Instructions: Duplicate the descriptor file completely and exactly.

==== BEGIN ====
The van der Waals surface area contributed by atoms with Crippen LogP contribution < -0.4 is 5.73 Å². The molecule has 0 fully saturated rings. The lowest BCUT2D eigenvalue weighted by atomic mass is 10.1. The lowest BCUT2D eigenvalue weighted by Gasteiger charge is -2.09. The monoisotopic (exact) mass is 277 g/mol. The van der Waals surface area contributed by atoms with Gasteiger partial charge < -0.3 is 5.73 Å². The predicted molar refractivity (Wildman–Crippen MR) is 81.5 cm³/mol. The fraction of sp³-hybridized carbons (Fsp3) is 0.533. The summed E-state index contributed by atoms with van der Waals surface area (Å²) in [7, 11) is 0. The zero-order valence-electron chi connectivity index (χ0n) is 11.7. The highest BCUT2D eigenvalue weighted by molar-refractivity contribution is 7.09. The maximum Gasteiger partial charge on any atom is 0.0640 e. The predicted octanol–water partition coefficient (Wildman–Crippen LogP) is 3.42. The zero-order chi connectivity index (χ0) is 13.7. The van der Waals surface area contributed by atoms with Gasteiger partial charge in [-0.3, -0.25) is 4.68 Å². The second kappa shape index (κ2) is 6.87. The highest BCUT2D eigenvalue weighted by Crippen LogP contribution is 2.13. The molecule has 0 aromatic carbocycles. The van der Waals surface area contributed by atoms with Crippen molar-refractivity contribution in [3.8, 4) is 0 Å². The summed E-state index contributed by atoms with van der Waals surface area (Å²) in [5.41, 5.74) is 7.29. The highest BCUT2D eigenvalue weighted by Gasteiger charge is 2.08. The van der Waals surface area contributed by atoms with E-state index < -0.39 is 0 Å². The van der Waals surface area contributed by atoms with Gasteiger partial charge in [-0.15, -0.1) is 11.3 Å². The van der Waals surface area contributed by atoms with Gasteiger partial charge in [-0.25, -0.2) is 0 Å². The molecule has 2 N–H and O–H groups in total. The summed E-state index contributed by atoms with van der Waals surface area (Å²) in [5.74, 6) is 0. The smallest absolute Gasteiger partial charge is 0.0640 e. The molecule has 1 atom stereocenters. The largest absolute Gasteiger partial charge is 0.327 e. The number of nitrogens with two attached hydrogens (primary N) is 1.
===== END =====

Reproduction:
The van der Waals surface area contributed by atoms with Crippen LogP contribution < -0.4 is 5.73 Å². The molecule has 0 fully saturated rings. The lowest BCUT2D eigenvalue weighted by atomic mass is 10.1. The lowest BCUT2D eigenvalue weighted by Gasteiger charge is -2.09. The monoisotopic (exact) mass is 277 g/mol. The van der Waals surface area contributed by atoms with Gasteiger partial charge < -0.3 is 5.73 Å². The predicted molar refractivity (Wildman–Crippen MR) is 81.5 cm³/mol. The fraction of sp³-hybridized carbons (Fsp3) is 0.533. The summed E-state index contributed by atoms with van der Waals surface area (Å²) in [7, 11) is 0. The zero-order valence-electron chi connectivity index (χ0n) is 11.7. The highest BCUT2D eigenvalue weighted by molar-refractivity contribution is 7.09. The maximum Gasteiger partial charge on any atom is 0.0640 e. The predicted octanol–water partition coefficient (Wildman–Crippen LogP) is 3.42. The zero-order chi connectivity index (χ0) is 13.7. The van der Waals surface area contributed by atoms with Gasteiger partial charge in [-0.3, -0.25) is 4.68 Å². The second kappa shape index (κ2) is 6.87. The highest BCUT2D eigenvalue weighted by Crippen LogP contribution is 2.13. The molecule has 0 aromatic carbocycles. The van der Waals surface area contributed by atoms with Crippen molar-refractivity contribution in [3.8, 4) is 0 Å². The summed E-state index contributed by atoms with van der Waals surface area (Å²) in [5.41, 5.74) is 7.29. The highest BCUT2D eigenvalue weighted by Gasteiger charge is 2.08. The van der Waals surface area contributed by atoms with E-state index < -0.39 is 0 Å². The van der Waals surface area contributed by atoms with Gasteiger partial charge in [-0.15, -0.1) is 11.3 Å². The van der Waals surface area contributed by atoms with Gasteiger partial charge in [-0.25, -0.2) is 0 Å². The molecule has 2 N–H and O–H groups in total. The summed E-state index contributed by atoms with van der Waals surface area (Å²) in [5.74, 6) is 0. The smallest absolute Gasteiger partial charge is 0.0640 e. The molecule has 1 atom stereocenters. The largest absolute Gasteiger partial charge is 0.327 e. The number of nitrogens with two attached hydrogens (primary N) is 1.